Mild spoilers ahead
I just want to first preface this by saying that I hate everything surrounding this movie. I hate the internet cry-babies who don’t want women in their Ghostbusters, I hate the people who prejudged the films on trailers which, by the way, are unrepresentative and I therefore also hate (most of the jokes in the trailer aren’t even in the film, or severely taken out of context). The marketing for this film had been awful, the backlash and subsequent anti-backlash has been awful, and it’s a shame because underneath it all is a pretty decent summer blockbuster.
The original 1984 Ghostbusters is my favourite film (judge away), so while I was initially opposed to a remake, I was still excited to see a new team back on the big screen. For the most part, it works, primarily down to a fantastic cast of new Ghostbusters, enough jokes and moments that land and a sense of downright fun that gives it a unique flavour apart from the funny, but never overly joyous 1984 version. The cast is the main selling point here; Kate McKinnon is the obvious stand-out, a character the likes of which the GB ‘universe’ had never seen, but Leslie Jones’ Patty gets her fair share of funny lines and Melissa McCarthy and Kristen Wiig provide the film’s emotional core. While Wiig and McCarthy get a pretty predictable arc, and McKinnon gets a defined role as the team’s kick-ass engineer, Jones feels a bit like the odd one out, her biggest skill being her knowledge of New York history, but apart from a few odd tidbits, she never gets a satisfactory conclusion to her character’s skill set; a fight scene near the end of the film that inexplicably takes place in old New York seems like it should have some connection to her character, but never does (perhaps this was cut from the finished film). Apart from that, however, the team manages to capture the chemistry of the original team, while not being comprised of character re-hashes. The best new addition, however, is probably Chris Hemsworth’s Kevin, who is so over the top stupid nearly every word out of his mouth is comic gold. The brilliance that is the cast being able to click cannot be overstated; I was grinning almost every time they were just hanging around together, and that’s a harder feat to pull off than one might think.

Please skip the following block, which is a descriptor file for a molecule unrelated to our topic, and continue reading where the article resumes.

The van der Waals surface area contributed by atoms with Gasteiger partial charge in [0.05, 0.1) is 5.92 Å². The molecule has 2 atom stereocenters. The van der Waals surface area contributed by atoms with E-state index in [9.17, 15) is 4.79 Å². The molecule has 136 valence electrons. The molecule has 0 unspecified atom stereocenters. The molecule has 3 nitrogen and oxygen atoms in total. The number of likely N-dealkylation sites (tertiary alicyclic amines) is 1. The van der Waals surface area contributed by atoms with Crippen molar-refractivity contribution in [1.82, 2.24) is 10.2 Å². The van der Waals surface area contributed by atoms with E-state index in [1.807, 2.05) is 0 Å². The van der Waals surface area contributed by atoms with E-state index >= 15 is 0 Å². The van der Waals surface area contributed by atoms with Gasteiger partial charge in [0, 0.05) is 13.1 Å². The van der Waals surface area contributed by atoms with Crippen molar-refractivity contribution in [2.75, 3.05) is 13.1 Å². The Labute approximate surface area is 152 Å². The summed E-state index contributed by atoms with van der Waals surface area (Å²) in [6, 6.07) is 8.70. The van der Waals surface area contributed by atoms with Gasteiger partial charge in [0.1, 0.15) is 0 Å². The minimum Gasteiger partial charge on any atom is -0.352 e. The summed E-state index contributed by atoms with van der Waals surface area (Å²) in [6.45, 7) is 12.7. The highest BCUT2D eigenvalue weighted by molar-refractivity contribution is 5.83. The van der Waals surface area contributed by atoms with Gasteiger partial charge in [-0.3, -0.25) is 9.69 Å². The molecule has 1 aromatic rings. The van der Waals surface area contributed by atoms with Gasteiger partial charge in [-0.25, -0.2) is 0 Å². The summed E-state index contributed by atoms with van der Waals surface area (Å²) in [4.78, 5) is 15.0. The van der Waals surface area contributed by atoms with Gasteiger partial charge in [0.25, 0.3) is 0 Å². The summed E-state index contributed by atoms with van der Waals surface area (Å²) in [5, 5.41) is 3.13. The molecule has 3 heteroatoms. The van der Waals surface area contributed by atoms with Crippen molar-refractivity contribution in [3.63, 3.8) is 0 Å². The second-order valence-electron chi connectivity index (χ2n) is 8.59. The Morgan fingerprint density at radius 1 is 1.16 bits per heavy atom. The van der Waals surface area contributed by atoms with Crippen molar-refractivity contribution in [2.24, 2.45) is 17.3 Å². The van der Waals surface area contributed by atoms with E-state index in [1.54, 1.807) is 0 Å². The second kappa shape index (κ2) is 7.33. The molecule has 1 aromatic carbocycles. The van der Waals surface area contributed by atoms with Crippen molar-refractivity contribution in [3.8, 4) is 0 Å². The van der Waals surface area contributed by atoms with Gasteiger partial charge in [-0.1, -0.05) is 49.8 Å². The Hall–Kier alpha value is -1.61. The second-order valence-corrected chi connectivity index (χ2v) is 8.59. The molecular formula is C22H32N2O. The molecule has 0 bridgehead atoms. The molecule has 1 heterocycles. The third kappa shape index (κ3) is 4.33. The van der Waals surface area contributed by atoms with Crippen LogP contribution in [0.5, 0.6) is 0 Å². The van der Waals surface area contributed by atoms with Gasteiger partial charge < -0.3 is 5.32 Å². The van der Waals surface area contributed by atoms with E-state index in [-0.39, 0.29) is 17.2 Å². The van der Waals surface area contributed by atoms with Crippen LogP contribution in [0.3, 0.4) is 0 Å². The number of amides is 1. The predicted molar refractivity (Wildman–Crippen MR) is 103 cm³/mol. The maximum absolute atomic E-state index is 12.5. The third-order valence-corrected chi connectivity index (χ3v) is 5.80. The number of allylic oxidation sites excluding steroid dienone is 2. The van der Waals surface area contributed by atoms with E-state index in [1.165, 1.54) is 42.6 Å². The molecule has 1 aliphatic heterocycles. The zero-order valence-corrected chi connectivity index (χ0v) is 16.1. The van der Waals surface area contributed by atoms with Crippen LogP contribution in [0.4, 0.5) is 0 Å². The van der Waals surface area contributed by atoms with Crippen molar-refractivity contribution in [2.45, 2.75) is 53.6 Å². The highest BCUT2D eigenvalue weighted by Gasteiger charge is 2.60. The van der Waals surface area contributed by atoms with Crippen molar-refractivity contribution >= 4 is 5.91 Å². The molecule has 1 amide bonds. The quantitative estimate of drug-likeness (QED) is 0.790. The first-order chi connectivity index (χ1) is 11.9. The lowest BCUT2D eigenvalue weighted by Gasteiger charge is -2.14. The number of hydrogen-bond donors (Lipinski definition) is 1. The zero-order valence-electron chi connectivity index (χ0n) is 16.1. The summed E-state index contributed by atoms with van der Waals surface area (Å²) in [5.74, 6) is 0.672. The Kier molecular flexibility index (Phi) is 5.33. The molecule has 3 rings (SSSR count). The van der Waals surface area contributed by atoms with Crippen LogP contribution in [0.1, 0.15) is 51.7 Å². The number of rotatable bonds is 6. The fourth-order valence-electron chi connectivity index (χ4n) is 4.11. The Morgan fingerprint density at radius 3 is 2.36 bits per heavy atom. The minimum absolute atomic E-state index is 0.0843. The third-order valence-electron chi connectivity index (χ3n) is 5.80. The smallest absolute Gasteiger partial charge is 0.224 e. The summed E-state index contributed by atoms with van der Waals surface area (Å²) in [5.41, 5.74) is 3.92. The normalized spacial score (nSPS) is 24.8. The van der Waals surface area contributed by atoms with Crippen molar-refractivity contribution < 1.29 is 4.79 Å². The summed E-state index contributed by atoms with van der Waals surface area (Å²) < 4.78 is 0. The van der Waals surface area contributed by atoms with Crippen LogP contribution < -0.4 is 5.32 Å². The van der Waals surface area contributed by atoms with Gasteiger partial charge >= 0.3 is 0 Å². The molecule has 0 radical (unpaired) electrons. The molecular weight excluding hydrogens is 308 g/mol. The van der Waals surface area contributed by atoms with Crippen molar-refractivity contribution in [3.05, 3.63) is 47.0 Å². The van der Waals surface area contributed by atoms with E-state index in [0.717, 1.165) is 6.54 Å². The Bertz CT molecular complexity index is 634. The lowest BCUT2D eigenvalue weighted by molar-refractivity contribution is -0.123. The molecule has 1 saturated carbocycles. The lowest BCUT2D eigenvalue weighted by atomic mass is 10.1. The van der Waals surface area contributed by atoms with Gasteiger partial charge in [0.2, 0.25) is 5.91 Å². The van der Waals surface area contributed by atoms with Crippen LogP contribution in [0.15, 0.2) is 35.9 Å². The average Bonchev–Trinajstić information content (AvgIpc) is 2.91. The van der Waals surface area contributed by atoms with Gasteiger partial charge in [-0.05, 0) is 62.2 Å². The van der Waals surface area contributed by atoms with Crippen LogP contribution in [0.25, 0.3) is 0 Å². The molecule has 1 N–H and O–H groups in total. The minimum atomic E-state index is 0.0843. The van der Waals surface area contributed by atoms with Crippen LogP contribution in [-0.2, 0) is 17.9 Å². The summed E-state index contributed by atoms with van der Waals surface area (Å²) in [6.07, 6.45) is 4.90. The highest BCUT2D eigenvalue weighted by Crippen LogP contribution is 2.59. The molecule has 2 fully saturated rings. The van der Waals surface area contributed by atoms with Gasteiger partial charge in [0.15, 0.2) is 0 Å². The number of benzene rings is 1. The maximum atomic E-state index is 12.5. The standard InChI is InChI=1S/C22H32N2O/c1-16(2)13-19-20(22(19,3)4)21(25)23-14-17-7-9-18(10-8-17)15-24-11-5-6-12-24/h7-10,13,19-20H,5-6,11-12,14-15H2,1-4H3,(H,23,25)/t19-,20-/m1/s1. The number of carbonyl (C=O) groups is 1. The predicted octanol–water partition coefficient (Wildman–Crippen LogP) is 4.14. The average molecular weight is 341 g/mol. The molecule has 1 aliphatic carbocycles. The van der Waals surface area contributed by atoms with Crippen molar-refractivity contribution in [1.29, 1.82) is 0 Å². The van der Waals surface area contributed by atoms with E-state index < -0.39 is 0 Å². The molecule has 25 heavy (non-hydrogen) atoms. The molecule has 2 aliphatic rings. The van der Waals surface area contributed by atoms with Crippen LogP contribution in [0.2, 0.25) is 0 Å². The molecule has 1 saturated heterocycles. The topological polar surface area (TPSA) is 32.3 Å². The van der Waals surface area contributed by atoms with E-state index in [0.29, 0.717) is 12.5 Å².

The problems with the film only really start to emerge in the third act. Here, the film seems to misunderstand what Ghostbusters is really about, and that is only to its detriment. I am talking, of course, about the drawn out fight scene between the Ghostbusters and the historical ghosts controlled by Rowan, the film’s antagonist. The original Ghostbusters was never an action film, and that’s because it wasn’t about action heroes, but about scientists. Unlike the new team, their proton beams only trapped ghosts, unlike the variety of weapons that, clearly designed for sale as toys, now seem to somehow kill/disable the ghosts. Ghostbusters was never really about that, and while a new spin on the franchise is fine, the fact that the action scene is so boring speaks clearly to the fact that this wasn’t the right direction to take it. In fact, the third act seems to mostly abandon comedy completely. Aside from a few jokes, it takes itself much too seriously (a dance number in the credits should really have been in the main film); the point of the giant Stay Puft was that it was funny; even if Bill Murray hadn’t said ‘he’s a sailor, he’s in New York; we get this guy laid, we won’t have any trouble’, the pure visual comedy of the giant grinning marshmallow man stomping around New York is still funny. An evil version of the Ghostbusters logo is clever, but not funny.
The new Ghostbusters isn’t great. Bits has been noticeably cut (like, why was Kirsten Wiig separated from the other Ghostbusters?), some jokes don’t land, the villain is not funny both dead and alive, and the third act is kind of a mess. But the new Ghostbusters have enough chemistry and the film has enough of a sense of fun that everything kind of works. And hey, it’s still better than Ghostbusters 2.